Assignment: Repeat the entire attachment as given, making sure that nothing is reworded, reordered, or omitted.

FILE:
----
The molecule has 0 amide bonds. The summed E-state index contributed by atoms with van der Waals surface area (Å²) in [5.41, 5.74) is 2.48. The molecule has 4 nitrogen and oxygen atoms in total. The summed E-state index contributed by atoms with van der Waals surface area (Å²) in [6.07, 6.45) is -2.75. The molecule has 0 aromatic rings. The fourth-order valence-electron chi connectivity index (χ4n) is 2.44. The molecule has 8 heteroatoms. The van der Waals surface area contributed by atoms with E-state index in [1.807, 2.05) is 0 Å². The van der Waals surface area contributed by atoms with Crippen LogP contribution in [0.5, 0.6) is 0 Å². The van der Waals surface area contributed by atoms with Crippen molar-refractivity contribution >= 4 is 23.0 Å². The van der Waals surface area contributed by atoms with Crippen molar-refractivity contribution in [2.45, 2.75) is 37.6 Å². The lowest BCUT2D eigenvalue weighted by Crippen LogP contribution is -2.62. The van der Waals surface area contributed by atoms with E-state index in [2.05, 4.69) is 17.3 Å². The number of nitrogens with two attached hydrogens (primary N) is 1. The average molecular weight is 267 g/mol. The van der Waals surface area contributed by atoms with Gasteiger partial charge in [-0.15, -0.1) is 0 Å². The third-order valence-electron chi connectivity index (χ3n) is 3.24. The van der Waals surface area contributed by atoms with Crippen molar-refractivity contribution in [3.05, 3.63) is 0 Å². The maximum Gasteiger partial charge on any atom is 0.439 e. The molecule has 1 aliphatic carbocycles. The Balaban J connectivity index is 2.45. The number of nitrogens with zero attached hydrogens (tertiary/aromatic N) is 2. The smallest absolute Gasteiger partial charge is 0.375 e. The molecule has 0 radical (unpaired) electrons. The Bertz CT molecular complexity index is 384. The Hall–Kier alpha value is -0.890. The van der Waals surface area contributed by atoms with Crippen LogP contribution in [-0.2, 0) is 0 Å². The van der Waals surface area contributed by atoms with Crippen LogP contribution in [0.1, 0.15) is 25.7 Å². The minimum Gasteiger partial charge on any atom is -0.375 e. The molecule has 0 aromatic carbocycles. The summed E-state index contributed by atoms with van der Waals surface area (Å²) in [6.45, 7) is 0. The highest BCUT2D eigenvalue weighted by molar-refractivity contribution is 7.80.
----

The molecule has 0 amide bonds. The summed E-state index contributed by atoms with van der Waals surface area (Å²) in [5.41, 5.74) is 2.48. The molecule has 4 nitrogen and oxygen atoms in total. The summed E-state index contributed by atoms with van der Waals surface area (Å²) in [6.07, 6.45) is -2.75. The molecule has 0 aromatic rings. The fourth-order valence-electron chi connectivity index (χ4n) is 2.44. The molecule has 8 heteroatoms. The van der Waals surface area contributed by atoms with E-state index in [1.807, 2.05) is 0 Å². The van der Waals surface area contributed by atoms with Crippen LogP contribution in [0.5, 0.6) is 0 Å². The van der Waals surface area contributed by atoms with Crippen molar-refractivity contribution >= 4 is 23.0 Å². The van der Waals surface area contributed by atoms with Crippen molar-refractivity contribution in [2.45, 2.75) is 37.6 Å². The lowest BCUT2D eigenvalue weighted by Crippen LogP contribution is -2.62. The van der Waals surface area contributed by atoms with E-state index in [2.05, 4.69) is 17.3 Å². The number of nitrogens with two attached hydrogens (primary N) is 1. The average molecular weight is 267 g/mol. The van der Waals surface area contributed by atoms with Gasteiger partial charge in [-0.15, -0.1) is 0 Å². The third-order valence-electron chi connectivity index (χ3n) is 3.24. The van der Waals surface area contributed by atoms with Crippen molar-refractivity contribution in [3.05, 3.63) is 0 Å². The maximum Gasteiger partial charge on any atom is 0.439 e. The molecule has 1 aliphatic carbocycles. The Balaban J connectivity index is 2.45. The number of nitrogens with zero attached hydrogens (tertiary/aromatic N) is 2. The smallest absolute Gasteiger partial charge is 0.375 e. The molecule has 0 radical (unpaired) electrons. The Bertz CT molecular complexity index is 384. The Hall–Kier alpha value is -0.890. The van der Waals surface area contributed by atoms with Crippen LogP contribution in [-0.2, 0) is 0 Å². The van der Waals surface area contributed by atoms with Crippen LogP contribution in [0.1, 0.15) is 25.7 Å². The minimum Gasteiger partial charge on any atom is -0.375 e. The molecule has 0 aromatic carbocycles. The summed E-state index contributed by atoms with van der Waals surface area (Å²) in [6.45, 7) is 0. The highest BCUT2D eigenvalue weighted by molar-refractivity contribution is 7.80.